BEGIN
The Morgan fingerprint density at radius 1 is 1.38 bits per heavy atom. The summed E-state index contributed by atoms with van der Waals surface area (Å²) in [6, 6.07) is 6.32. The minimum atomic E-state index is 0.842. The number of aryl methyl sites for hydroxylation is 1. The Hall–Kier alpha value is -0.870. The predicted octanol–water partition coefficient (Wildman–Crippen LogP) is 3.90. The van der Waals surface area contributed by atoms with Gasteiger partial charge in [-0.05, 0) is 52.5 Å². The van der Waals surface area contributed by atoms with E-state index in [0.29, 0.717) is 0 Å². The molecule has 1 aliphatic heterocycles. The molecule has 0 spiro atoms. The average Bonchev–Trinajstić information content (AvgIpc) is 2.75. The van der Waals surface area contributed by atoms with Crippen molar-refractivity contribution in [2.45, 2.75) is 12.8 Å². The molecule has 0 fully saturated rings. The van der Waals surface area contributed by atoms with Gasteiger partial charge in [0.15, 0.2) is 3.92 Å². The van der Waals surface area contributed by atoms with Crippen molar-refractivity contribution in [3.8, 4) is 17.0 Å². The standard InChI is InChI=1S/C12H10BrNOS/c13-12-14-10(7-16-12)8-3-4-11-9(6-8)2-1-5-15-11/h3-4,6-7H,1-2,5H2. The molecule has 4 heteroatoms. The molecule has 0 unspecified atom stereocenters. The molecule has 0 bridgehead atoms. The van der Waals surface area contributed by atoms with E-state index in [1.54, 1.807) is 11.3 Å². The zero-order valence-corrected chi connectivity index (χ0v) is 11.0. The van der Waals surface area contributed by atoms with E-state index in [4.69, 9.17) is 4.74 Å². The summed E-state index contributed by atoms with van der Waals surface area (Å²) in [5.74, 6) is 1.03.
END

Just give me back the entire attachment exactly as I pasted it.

The Morgan fingerprint density at radius 1 is 1.38 bits per heavy atom. The summed E-state index contributed by atoms with van der Waals surface area (Å²) in [6, 6.07) is 6.32. The minimum atomic E-state index is 0.842. The number of aryl methyl sites for hydroxylation is 1. The Hall–Kier alpha value is -0.870. The predicted octanol–water partition coefficient (Wildman–Crippen LogP) is 3.90. The van der Waals surface area contributed by atoms with Gasteiger partial charge in [-0.05, 0) is 52.5 Å². The van der Waals surface area contributed by atoms with E-state index in [0.29, 0.717) is 0 Å². The molecule has 1 aliphatic heterocycles. The molecule has 0 spiro atoms. The average Bonchev–Trinajstić information content (AvgIpc) is 2.75. The van der Waals surface area contributed by atoms with Crippen molar-refractivity contribution in [2.45, 2.75) is 12.8 Å². The molecule has 0 fully saturated rings. The van der Waals surface area contributed by atoms with Gasteiger partial charge in [0.15, 0.2) is 3.92 Å². The van der Waals surface area contributed by atoms with Crippen molar-refractivity contribution in [3.8, 4) is 17.0 Å². The standard InChI is InChI=1S/C12H10BrNOS/c13-12-14-10(7-16-12)8-3-4-11-9(6-8)2-1-5-15-11/h3-4,6-7H,1-2,5H2. The molecule has 4 heteroatoms. The molecule has 0 unspecified atom stereocenters. The molecule has 0 bridgehead atoms. The van der Waals surface area contributed by atoms with E-state index in [1.54, 1.807) is 11.3 Å². The zero-order valence-corrected chi connectivity index (χ0v) is 11.0. The van der Waals surface area contributed by atoms with E-state index in [4.69, 9.17) is 4.74 Å². The summed E-state index contributed by atoms with van der Waals surface area (Å²) in [5.74, 6) is 1.03.